Although A Place in the Sun took place in the summer, the movie was shot at Lake Tahoe at the beginning of winter. Elizabeth goes into detail about having to shoot a bathing suit scene in the water even though there was six inches of snow on the ground. On October 8, 1949, she wrote, “The temperature was about 24 degrees … The whole company went charging out to the location with fire blazers and hoses to melt the snow off the ground and trees and I played a whole scene in a bathing suit.”
She also describes a playful snowball fight that she had with Stevens. “I had a snow ball fight with Mr. Stevens—and some of the snow got in the pockets of my big fur lined army coat—and several hours later the snow was still unmelted [sic].”
Although Taylor later expressed to the press that she was too busy to be upset about her eventual break-up with Pawley, specifically mentioning her excitement about making The Big Hangover, in truth, she was deeply hurt and despised the project.
Throughout several letters to Bill, Elizabeth repeatedly complained about the production, voicing her opinion on the horrible script, the sub-par director and the annoying character she was expected to play. On July 16, 1949, she wrote, “I am doing a test with Marshall tomorrow for a picture called The Big Hangover … I am not terribly crazy about the script.” She continued to say, “The writer and director are partly mad.”
In another letter on July 25, 1949, Elizabeth wrote, “I don’t like the part I am supposed to do at all … she’s a real dull character besides being snobbish, severe and patronizing.” Later in the same letter Taylor reveals an acting vulnerability when she writes, “You’d be surprised how the average audience thinks that you are just like the character you portray—And I don’t want people to hate me!”
Since, the Taylor-Pawley relationship began when Elizabeth was publicly dating someone else, you could say it was doomed from the beginning. The couple had trust and long distance issues long before they were engaged.
By August 1949, Elizabeth was mentioning other men in her life more visibly than in previous letters to Pawley. On August 30, she wrote about a day at the beach where “some boy that was in swimming had to get a hold of me and help me get ashore.” In the same letter she mentioned, “Speaking of going out, I went out to Chasen’s Friday night for dinner with Arthur (Loew).”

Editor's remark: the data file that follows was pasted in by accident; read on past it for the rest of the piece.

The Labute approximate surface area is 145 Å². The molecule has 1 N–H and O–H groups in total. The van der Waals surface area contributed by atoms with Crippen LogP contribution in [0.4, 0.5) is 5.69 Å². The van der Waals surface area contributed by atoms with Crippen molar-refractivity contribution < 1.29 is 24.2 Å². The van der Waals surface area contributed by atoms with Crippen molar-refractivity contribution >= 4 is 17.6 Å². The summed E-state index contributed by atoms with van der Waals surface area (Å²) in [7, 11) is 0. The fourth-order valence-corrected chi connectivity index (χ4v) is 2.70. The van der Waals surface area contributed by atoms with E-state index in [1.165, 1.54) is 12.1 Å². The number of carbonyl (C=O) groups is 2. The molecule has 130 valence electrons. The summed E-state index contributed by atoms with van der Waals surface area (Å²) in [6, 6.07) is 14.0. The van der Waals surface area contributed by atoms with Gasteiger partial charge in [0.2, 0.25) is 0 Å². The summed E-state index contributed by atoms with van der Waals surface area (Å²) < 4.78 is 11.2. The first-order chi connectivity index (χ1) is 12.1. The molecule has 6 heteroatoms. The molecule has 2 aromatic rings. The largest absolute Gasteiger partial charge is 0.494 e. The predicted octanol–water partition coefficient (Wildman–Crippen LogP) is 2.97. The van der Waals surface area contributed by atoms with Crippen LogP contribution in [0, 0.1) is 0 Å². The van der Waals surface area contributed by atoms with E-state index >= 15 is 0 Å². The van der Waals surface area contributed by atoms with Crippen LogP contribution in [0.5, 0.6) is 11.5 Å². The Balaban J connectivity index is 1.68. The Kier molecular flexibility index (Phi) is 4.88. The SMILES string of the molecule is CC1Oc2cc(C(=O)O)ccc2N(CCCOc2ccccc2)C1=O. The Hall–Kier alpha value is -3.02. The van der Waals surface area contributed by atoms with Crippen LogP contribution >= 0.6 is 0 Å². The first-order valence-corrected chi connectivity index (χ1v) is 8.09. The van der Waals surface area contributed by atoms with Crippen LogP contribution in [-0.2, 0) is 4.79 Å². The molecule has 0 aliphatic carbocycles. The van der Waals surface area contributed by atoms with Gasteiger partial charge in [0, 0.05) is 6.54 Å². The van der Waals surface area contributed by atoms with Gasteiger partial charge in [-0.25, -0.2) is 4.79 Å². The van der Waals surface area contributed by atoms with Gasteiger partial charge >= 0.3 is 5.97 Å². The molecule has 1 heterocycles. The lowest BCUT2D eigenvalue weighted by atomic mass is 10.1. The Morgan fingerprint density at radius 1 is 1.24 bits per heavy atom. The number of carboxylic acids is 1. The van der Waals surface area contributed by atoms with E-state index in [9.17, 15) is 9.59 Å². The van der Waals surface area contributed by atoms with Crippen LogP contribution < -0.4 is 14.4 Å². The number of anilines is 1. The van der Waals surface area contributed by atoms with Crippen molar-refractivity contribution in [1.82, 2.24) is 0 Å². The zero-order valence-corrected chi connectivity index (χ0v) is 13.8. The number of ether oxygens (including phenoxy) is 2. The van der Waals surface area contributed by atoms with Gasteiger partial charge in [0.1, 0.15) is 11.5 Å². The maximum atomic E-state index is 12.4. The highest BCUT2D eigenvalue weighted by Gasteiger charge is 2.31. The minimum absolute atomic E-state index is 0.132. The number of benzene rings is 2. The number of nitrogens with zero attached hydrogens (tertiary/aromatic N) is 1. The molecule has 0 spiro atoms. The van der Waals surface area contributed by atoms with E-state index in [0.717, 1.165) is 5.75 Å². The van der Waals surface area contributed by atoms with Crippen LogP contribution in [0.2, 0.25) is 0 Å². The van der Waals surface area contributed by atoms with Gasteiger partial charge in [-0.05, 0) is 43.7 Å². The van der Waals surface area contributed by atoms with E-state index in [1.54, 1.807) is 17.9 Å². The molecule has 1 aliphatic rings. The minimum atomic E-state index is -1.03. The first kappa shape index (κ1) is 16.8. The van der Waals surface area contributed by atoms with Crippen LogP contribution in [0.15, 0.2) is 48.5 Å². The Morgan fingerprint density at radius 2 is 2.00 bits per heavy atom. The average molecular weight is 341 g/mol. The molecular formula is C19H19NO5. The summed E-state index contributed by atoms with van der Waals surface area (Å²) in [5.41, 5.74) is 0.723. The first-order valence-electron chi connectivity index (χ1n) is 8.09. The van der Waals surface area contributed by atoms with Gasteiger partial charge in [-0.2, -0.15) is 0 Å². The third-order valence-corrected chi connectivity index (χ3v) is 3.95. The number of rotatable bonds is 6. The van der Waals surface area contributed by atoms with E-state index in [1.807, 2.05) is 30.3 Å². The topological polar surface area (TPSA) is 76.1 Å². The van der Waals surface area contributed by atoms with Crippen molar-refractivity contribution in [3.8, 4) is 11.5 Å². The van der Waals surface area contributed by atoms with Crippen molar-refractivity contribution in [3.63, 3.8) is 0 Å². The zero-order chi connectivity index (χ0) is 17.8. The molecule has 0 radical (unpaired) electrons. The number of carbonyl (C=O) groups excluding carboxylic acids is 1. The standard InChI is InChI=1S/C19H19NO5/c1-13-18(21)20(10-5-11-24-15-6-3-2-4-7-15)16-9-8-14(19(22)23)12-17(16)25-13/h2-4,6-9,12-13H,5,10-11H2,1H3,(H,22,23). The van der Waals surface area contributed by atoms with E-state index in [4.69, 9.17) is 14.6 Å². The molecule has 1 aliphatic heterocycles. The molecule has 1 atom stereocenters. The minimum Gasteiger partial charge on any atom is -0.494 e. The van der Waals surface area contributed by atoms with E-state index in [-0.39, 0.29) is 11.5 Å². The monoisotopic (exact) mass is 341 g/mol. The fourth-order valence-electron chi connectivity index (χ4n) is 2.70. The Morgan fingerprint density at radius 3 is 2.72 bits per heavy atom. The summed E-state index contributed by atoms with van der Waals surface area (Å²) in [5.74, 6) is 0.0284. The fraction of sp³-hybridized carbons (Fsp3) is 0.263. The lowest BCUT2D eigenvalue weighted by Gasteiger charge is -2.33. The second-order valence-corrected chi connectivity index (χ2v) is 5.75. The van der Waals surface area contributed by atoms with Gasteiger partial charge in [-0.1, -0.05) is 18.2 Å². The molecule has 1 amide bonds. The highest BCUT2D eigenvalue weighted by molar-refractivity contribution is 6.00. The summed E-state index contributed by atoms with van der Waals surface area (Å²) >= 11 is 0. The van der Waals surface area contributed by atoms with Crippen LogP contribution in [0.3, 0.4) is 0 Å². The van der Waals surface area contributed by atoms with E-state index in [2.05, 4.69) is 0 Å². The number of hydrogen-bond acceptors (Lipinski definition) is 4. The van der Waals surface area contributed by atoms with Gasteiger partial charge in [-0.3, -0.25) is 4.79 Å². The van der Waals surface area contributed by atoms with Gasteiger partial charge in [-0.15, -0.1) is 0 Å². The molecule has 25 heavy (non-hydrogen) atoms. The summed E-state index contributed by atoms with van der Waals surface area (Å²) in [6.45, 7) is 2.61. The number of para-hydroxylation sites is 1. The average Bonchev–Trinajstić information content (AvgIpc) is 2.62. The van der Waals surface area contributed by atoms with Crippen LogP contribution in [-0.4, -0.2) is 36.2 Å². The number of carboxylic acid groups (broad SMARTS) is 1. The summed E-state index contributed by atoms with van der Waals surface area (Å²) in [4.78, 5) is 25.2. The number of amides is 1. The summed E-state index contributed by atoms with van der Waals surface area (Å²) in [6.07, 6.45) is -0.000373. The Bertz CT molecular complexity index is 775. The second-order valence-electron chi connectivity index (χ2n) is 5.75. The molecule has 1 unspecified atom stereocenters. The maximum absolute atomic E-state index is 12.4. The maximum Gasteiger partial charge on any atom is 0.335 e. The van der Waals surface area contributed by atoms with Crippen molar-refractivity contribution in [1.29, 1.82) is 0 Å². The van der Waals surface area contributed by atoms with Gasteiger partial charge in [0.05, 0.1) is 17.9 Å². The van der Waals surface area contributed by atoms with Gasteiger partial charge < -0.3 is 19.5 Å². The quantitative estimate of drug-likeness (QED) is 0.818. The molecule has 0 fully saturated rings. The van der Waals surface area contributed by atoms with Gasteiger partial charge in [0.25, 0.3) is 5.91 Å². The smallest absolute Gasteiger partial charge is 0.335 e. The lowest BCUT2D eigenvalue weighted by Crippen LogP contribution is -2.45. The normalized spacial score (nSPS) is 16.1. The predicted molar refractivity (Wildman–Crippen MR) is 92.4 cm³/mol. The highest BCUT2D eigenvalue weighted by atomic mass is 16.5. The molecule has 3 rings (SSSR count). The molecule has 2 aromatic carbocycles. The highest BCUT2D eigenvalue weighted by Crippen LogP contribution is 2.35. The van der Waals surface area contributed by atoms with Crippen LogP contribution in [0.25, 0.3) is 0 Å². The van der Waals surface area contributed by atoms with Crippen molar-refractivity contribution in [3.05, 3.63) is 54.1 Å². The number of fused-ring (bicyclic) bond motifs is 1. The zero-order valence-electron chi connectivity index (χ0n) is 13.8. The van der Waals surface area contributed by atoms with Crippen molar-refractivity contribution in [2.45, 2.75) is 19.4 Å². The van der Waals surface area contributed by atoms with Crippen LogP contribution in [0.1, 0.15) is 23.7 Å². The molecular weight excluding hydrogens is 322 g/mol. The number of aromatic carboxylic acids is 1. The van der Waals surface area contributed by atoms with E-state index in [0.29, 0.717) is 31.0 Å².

On September 21, 1949, Elizabeth wrote to Bill, “I received your wire this morning about sending the ring and bracelet back to New York—I have the ring on now. It is sparkling so beautifully in the sunshine. I suppose this will be the last time I have it on—for a while, at least—take good care of it, Darling—for my heart is embedded right there in the center of it.”
At the time Taylor still hadn’t given up hope and would continue to write until November of that year, but ultimately her relationship with Pawley ended. He grew tired of living his life around her demanding schedule and most likely felt lacking in comparison to the rising starlet.
Many people wrongly believe that Pawley, though jealous and possessive, demanded that she quit the film industry. As such, I was enthralled when I found a letter in which Taylor actually declared that she would retire in order to be the perfect wife. She was even excited about it!
On May 3, 1949, Taylor wrote, “I am only too ready to say farewell to my career and everything connected with it—for I won’t be giving anything up—but I will be gaining the greatest gift that God bestows on man—love, marriage, a family—and you my Darling.” Those in her inside circle believe that, with the threat of Taylor’s possible retirement looming, her overly involved mother and MGM plotted to end the relationship.
I began to wonder what would have happened if Taylor and Pawley stayed together. Perhaps she would have found the long-lasting love that has proven to be so elusive to her all these years. But if they had tied-the-knot, we might have never gotten to see Taylor in such Oscar-winning performances as Gloria in Butterfield, Martha in Who’s Afraid of Virginia Woolf and awe us all—while being the first actress to earn $1 million per film—as Cleopatra.
Only a few months after the Taylor-Pawley engagement ended in the spring of 1950, she married her first husband, Nicky Hilton, then heir to the Hilton Hotel fortune, but it lasted only seven months. It came out years later that the marriage failed when Hilton’s drinking spawned spousal abuse, the last straw being a blow to Taylor’s stomach, causing a miscarriage. Theirs was only the first in a long line of failed and abusive relationships Taylor would endure.
Despite the siren the press made her out to be, these intimate letters reveal a young, idealistic woman who just wanted to love and be loved in returned. At 17, she seemed to be genuinely sweet and caring. Given her continued search for love and overly generous and philanthropic nature, I don’t think that Elizabeth ever strayed far from those inherent personality traits.
She may be famous for her outlandish behavior, extravagant spending and many husbands, but underneath it all, Elizabeth Taylor is still that same sweetheart who wrote these beautifully endearing letters to her first true love, 60 years ago.